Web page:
Hay fever slams us every spring: Can't breathe; can't
think; can't even hear very well. Do you call in sick or drag your
fuzzy-brained self to the office? Or do you simply pop an allergy pill and get
on with your day?
Either way, American workers have long waged a battle with hay fever. Hay
fever is the fifth most common chronic disease -- topped by orthopaedic
problems, sinusitis, high blood pressure, and arthritis, according to the National Academy on an Aging
Do any of these scenarios sound familiar?
You catch a whiff of a co-worker's new fragrance, and within minutes, you
have a whopper of a headache.
You pop open that new bottle of dish-washing liquid, and by the time you've
washed the pots and pans, your hands and arms are covered in hives.
You walk into a friend's home and smell freshly baked pumpkin pie. Only
after you start sneezing uncontrollably and feeling dizzy, weak, and sick to
your stomach do you learn she hasn't been baking...
Ten years ago, nearly 7 million workdays were lost because of hay fever allergies, either through absenteeism or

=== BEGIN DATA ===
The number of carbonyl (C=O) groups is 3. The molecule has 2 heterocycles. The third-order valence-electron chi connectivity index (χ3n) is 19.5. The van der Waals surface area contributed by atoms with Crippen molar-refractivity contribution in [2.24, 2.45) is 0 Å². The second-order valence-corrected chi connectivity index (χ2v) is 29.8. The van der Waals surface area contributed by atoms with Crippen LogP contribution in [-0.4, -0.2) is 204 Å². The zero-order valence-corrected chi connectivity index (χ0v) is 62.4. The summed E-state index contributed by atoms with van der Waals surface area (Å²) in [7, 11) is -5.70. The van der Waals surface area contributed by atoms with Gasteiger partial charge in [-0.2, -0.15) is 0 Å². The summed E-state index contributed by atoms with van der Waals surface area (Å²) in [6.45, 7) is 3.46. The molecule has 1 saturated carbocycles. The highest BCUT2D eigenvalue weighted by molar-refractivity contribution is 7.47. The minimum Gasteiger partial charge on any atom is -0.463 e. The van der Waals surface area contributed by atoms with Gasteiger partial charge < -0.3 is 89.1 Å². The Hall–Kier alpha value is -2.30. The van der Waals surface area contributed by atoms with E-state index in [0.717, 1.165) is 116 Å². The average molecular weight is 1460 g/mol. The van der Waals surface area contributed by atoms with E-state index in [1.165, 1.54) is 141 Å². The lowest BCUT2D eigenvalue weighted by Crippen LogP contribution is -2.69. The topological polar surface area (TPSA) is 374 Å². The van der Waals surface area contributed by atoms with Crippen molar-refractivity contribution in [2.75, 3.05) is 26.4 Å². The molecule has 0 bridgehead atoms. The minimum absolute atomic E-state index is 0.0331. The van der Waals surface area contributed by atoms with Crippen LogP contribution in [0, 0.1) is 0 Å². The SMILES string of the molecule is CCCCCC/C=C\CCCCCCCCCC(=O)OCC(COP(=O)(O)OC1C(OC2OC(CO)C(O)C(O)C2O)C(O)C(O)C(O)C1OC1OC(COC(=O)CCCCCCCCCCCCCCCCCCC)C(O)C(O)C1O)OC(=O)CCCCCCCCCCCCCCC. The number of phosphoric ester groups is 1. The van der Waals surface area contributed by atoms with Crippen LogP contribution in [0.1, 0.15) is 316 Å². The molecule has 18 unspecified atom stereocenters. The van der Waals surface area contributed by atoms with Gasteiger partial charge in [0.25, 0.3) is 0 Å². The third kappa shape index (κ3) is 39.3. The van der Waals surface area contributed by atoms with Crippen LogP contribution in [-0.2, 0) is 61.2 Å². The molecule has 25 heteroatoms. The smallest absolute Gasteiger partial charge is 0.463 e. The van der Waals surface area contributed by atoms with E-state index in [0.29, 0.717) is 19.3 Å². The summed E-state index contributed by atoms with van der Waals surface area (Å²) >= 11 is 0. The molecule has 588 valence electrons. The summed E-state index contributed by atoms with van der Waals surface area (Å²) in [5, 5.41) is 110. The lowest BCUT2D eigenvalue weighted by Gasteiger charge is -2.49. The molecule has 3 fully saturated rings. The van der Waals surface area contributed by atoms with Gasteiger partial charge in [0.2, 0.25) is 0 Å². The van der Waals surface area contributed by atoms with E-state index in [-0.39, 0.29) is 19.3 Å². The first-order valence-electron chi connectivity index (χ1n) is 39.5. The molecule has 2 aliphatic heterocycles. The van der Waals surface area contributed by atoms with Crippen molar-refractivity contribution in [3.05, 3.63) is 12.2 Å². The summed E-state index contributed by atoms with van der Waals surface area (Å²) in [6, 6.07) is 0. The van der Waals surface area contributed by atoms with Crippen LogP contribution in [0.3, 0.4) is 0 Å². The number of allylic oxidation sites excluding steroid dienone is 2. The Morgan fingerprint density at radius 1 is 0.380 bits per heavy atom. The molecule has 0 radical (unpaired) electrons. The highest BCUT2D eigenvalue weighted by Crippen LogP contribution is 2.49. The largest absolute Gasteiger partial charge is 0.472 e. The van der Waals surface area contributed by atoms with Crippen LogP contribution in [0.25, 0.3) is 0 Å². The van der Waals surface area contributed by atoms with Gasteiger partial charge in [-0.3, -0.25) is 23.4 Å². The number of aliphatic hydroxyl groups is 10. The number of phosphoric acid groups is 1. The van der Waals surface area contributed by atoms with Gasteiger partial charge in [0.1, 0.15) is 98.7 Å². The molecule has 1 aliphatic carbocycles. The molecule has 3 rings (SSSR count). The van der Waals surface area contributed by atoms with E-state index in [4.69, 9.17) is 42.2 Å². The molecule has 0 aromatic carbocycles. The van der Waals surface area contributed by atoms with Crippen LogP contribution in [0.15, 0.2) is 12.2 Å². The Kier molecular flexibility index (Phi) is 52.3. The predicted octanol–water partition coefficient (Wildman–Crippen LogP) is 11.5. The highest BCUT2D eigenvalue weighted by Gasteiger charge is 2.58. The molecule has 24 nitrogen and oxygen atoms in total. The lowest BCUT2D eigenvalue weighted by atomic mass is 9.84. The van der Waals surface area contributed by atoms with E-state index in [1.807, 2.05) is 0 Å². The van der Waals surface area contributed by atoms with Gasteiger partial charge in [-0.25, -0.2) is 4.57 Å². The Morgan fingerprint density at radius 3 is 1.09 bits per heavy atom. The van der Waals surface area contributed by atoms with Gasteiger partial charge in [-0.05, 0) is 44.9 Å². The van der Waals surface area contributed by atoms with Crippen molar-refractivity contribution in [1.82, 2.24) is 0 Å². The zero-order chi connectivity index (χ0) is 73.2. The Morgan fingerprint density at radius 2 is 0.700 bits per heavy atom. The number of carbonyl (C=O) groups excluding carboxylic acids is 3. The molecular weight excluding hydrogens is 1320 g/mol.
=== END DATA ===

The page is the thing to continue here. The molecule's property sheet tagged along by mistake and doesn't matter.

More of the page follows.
"presenteeism" -- when workers show up but are less productive. The
total cost to employers was more than $600 million in lost productivity because
of allergies and taking sedating allergy medications at work.
"At that time, the nonsedating antihistamines were prescription drugs, and oftentimes expensive,
especially for people without drug coverage," says Ron Z. Goetzel, PhD,
director of the Institute for Health and Productivity Studies at Cornell
University Institute for Policy Research.
"That has changed over the last few years, now that Claritin -- and now the generic loratadine -- are available over the counter and less
expensive," Goetzel tells WebMD. "For people with hay fever who get the
right medicine and the right dosage, the amount of lost productivity has
dropped to almost zero. But if you're not taking medication -- or taking the
wrong medication -- there will be lost productivity."
For employers, the message is clear: They need to educate workers on allergy treatments, says Goetzel. Also, employers
should make sure health plans cover prescription medications if people don't
benefit from over-the-counter allergy drugs."
After all, for hay fever sufferers, the symptoms are no small matter.
"If you don't have allergies, you don't realize it -- but hay fever is more
than just a stuffy nose," says Karin Pacheco, MD, an allergist at the
National Jewish Medical and Research Center in Denver. There are whole-body
effects that make it hard to function," she tells WebMD.